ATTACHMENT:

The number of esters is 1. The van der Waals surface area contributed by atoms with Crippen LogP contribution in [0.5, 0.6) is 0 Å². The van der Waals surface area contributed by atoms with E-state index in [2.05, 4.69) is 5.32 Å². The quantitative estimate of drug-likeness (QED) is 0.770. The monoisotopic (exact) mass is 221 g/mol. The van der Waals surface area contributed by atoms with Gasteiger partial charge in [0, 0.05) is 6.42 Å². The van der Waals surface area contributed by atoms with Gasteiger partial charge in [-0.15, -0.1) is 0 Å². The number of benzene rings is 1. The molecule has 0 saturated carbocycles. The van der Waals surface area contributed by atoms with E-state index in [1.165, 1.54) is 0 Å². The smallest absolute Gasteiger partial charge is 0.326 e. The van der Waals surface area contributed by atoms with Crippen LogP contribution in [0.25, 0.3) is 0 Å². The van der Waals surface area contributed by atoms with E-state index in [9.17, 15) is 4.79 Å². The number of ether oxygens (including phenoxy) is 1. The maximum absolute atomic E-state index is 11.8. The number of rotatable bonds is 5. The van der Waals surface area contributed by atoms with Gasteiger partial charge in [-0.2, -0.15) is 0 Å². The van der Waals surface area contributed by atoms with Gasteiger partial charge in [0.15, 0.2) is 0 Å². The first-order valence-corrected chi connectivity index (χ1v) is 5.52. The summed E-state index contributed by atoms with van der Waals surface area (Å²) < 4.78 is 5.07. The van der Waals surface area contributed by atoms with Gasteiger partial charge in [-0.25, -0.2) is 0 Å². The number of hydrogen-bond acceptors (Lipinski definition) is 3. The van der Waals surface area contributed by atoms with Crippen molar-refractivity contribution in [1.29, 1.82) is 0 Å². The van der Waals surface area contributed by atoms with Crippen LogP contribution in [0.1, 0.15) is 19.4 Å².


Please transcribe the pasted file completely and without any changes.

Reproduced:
The number of esters is 1. The van der Waals surface area contributed by atoms with Crippen LogP contribution in [0.5, 0.6) is 0 Å². The van der Waals surface area contributed by atoms with E-state index in [2.05, 4.69) is 5.32 Å². The quantitative estimate of drug-likeness (QED) is 0.770. The monoisotopic (exact) mass is 221 g/mol. The van der Waals surface area contributed by atoms with Gasteiger partial charge in [0, 0.05) is 6.42 Å². The van der Waals surface area contributed by atoms with Gasteiger partial charge in [-0.15, -0.1) is 0 Å². The number of benzene rings is 1. The molecule has 0 saturated carbocycles. The van der Waals surface area contributed by atoms with E-state index in [1.165, 1.54) is 0 Å². The smallest absolute Gasteiger partial charge is 0.326 e. The van der Waals surface area contributed by atoms with Crippen LogP contribution in [0.25, 0.3) is 0 Å². The van der Waals surface area contributed by atoms with E-state index in [9.17, 15) is 4.79 Å². The number of ether oxygens (including phenoxy) is 1. The maximum absolute atomic E-state index is 11.8. The number of rotatable bonds is 5. The van der Waals surface area contributed by atoms with Gasteiger partial charge in [-0.2, -0.15) is 0 Å². The van der Waals surface area contributed by atoms with Gasteiger partial charge in [0.15, 0.2) is 0 Å². The first-order valence-corrected chi connectivity index (χ1v) is 5.52. The summed E-state index contributed by atoms with van der Waals surface area (Å²) < 4.78 is 5.07. The van der Waals surface area contributed by atoms with Gasteiger partial charge in [-0.25, -0.2) is 0 Å². The number of hydrogen-bond acceptors (Lipinski definition) is 3. The van der Waals surface area contributed by atoms with Crippen molar-refractivity contribution in [1.29, 1.82) is 0 Å². The van der Waals surface area contributed by atoms with Crippen LogP contribution in [0.1, 0.15) is 19.4 Å².